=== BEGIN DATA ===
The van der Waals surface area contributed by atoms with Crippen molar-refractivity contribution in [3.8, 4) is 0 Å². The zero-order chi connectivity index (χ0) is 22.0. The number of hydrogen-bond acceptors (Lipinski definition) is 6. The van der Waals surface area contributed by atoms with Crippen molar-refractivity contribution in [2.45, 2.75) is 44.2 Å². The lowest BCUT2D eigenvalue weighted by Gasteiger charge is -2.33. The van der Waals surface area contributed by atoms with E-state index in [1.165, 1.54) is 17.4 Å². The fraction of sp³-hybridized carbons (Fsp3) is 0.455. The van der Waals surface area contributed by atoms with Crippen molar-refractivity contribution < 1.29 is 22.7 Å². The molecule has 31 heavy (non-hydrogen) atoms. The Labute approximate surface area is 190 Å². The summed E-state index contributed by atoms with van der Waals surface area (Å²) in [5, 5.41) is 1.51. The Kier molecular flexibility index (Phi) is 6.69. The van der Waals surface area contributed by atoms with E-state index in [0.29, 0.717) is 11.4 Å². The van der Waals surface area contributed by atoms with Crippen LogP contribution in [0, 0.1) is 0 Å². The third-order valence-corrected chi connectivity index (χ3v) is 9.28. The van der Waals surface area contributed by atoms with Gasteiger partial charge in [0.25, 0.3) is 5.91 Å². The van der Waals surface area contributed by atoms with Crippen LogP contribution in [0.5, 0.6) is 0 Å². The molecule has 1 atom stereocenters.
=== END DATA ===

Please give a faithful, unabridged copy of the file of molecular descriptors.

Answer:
The van der Waals surface area contributed by atoms with Crippen molar-refractivity contribution in [3.8, 4) is 0 Å². The zero-order chi connectivity index (χ0) is 22.0. The number of hydrogen-bond acceptors (Lipinski definition) is 6. The van der Waals surface area contributed by atoms with Crippen molar-refractivity contribution in [2.45, 2.75) is 44.2 Å². The lowest BCUT2D eigenvalue weighted by Gasteiger charge is -2.33. The van der Waals surface area contributed by atoms with E-state index in [1.165, 1.54) is 17.4 Å². The fraction of sp³-hybridized carbons (Fsp3) is 0.455. The van der Waals surface area contributed by atoms with Crippen molar-refractivity contribution < 1.29 is 22.7 Å². The molecule has 31 heavy (non-hydrogen) atoms. The Labute approximate surface area is 190 Å². The summed E-state index contributed by atoms with van der Waals surface area (Å²) in [5, 5.41) is 1.51. The Kier molecular flexibility index (Phi) is 6.69. The van der Waals surface area contributed by atoms with E-state index in [0.29, 0.717) is 11.4 Å². The van der Waals surface area contributed by atoms with Crippen LogP contribution in [0, 0.1) is 0 Å². The third-order valence-corrected chi connectivity index (χ3v) is 9.28. The van der Waals surface area contributed by atoms with Gasteiger partial charge in [0.25, 0.3) is 5.91 Å². The van der Waals surface area contributed by atoms with Crippen LogP contribution in [0.5, 0.6) is 0 Å². The molecule has 1 atom stereocenters.